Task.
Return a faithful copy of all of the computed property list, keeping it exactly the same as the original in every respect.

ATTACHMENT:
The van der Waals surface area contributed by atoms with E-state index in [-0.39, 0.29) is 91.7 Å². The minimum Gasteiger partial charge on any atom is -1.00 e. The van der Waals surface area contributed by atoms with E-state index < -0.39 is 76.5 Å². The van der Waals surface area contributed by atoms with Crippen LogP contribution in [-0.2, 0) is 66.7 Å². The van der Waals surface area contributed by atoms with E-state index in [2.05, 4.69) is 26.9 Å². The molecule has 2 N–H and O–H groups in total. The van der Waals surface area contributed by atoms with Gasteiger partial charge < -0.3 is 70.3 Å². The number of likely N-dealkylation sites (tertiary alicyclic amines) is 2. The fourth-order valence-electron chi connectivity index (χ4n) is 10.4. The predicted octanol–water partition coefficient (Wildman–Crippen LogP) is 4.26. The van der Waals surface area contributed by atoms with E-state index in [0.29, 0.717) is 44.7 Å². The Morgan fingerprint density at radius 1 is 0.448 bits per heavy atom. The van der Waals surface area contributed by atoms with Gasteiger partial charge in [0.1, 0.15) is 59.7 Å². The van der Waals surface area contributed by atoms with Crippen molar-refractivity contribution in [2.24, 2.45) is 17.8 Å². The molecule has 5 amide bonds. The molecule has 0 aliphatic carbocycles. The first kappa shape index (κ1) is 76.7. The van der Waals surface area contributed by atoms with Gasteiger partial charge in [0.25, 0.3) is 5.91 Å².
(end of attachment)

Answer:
The van der Waals surface area contributed by atoms with E-state index in [-0.39, 0.29) is 91.7 Å². The minimum Gasteiger partial charge on any atom is -1.00 e. The van der Waals surface area contributed by atoms with E-state index < -0.39 is 76.5 Å². The van der Waals surface area contributed by atoms with Crippen LogP contribution in [-0.2, 0) is 66.7 Å². The van der Waals surface area contributed by atoms with E-state index in [2.05, 4.69) is 26.9 Å². The molecule has 2 N–H and O–H groups in total. The van der Waals surface area contributed by atoms with Gasteiger partial charge < -0.3 is 70.3 Å². The number of likely N-dealkylation sites (tertiary alicyclic amines) is 2. The fourth-order valence-electron chi connectivity index (χ4n) is 10.4. The predicted octanol–water partition coefficient (Wildman–Crippen LogP) is 4.26. The van der Waals surface area contributed by atoms with E-state index in [0.29, 0.717) is 44.7 Å². The Morgan fingerprint density at radius 1 is 0.448 bits per heavy atom. The van der Waals surface area contributed by atoms with Gasteiger partial charge in [0.1, 0.15) is 59.7 Å². The van der Waals surface area contributed by atoms with Crippen molar-refractivity contribution in [2.24, 2.45) is 17.8 Å². The molecule has 5 amide bonds. The molecule has 0 aliphatic carbocycles. The first kappa shape index (κ1) is 76.7. The van der Waals surface area contributed by atoms with Gasteiger partial charge in [0.25, 0.3) is 5.91 Å².